During this process I found out that the credit agencies actually have people that work for them whose job is to drive in person to the court clerk’s offices in the various counties, and look through public records for new leins to report against people’s credit. That is how this ended up on my credit report.

So, I gave this to my mortgage agency, who sent it off to the credit agencies with a “rapid rescore” (which costs several hundred dollars), and they sent this back stating that this wasn’t sufficient documentation (no more detail than that!) So I called all the above folks again, did some more talking, and eventually came to the conclusion that I was screwed. At that time I made a call to a friend of mine who has a lawyer buddy and went in for a consult. He advised that with my timeline (less than 2 weeks at that point), it may be better just to pay the $55XX and work it out later, after I got over the initial shock, I asked for another idea. He offered to write a more demanding letter than what I had written to begin with, and sent it off to the big 3.

I called the next day and was able to fax the letter in to all 3 credit agencies… Transunion and Experian both had “pending mortgage approval” departments that were easy to find, and easy to work with. They looked at the fax, got my closing date, and said that there shouldn’t be a problem, Equifax, on the other hand, was a bear to deal with. They wouldn’t gurantee that the information was correct, and the time and date that this would come off my credit report. I called repeatedly every few hours in the days leading up to the closing, and they finally did remove it on May 23, I closed on May 24.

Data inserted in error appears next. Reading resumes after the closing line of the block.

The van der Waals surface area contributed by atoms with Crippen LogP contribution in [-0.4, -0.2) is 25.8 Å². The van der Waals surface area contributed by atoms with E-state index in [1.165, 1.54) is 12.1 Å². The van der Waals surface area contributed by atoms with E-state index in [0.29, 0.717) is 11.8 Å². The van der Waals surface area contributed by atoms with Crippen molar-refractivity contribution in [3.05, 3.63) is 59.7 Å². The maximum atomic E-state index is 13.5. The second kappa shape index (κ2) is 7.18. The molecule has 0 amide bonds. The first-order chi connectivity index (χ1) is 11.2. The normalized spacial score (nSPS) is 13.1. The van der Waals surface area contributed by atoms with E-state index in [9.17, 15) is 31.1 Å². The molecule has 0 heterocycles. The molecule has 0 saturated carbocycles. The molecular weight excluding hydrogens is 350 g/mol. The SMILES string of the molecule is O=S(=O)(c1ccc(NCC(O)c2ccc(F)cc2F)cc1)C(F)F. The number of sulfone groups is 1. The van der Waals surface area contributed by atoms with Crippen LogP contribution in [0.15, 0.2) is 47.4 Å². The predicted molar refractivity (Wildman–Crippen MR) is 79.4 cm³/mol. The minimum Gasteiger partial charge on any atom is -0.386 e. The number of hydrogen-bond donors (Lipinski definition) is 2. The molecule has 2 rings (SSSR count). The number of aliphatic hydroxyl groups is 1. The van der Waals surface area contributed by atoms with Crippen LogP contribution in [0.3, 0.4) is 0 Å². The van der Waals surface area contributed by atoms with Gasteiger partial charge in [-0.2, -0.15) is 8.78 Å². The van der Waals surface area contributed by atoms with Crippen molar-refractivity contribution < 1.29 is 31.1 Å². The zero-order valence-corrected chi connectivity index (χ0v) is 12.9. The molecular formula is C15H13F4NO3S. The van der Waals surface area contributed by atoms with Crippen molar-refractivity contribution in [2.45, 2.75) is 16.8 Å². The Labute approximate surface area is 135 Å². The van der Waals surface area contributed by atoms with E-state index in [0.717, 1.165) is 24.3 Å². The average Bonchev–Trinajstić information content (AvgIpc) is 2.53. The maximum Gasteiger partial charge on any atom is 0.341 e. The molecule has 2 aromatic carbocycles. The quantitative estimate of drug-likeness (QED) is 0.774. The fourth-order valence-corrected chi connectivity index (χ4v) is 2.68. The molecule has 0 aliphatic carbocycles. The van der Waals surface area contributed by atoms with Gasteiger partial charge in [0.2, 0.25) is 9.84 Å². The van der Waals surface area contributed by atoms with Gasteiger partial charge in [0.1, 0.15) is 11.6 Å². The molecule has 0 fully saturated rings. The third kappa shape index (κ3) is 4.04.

So now, my credit is clean, and what is on there is mine. It is a shame that I had to get a lawyer involved to write a nasty letter to get them to do this.

The point of my whole story is right here though.

Whenever someone submits your information to any credit angency, they must include details, such as your social security number . This is a unique identifier that well, identifies you. What happened to me is apparently perfectly legal, the credit agencies themselves actively pursue information which is flawed at a root level, they are unable to determine with any certainty that this information applies to you, yet they still apply this to your credit report. This can and does impact you in a negative way. For me, it cost me a lawyer bill, hours and hours on the phone, faxes, stamps, and hours driving around, talking to people, and researching the laws around this.

Just so this gets caught in search: ripoff, legal, illegal, experian, equifax, transunion

pics posted: trip to Kentucky

August 4, 2007

We went to Lexington, KY for a family trip to see (and for me to meet) some of Sarah’s family.

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pics posted: Matthew being cute

August 4, 2007

Here are some pictures we took of Matthew just generally being himself, which is very cute.

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pics posted: matthew visits the family

August 4, 2007

Here are some pictures Sarah took when her and Matthew went to visit some family.

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pics posted: oil refinery visit

August 1, 2007

I had a visit to an oil refinery and took some pics. The weather was drab, the light sucked, but the visit was pretty near.

pics posted: Peachtree Road Race 2007

August 1, 2007

Sarah and I decided to run the Peachtree Road Race this year (ok, walk..) here are some pics.

pics posted: Fathers day 2007

August 1, 2007

Here are some pics taken during Fathers day 2007. My very first. 🙂

pics posted: Misc pics from April/May 2007 of Matthew

August 1, 2007

Here are some misc pics taken during April/May of 2007 of Matthew.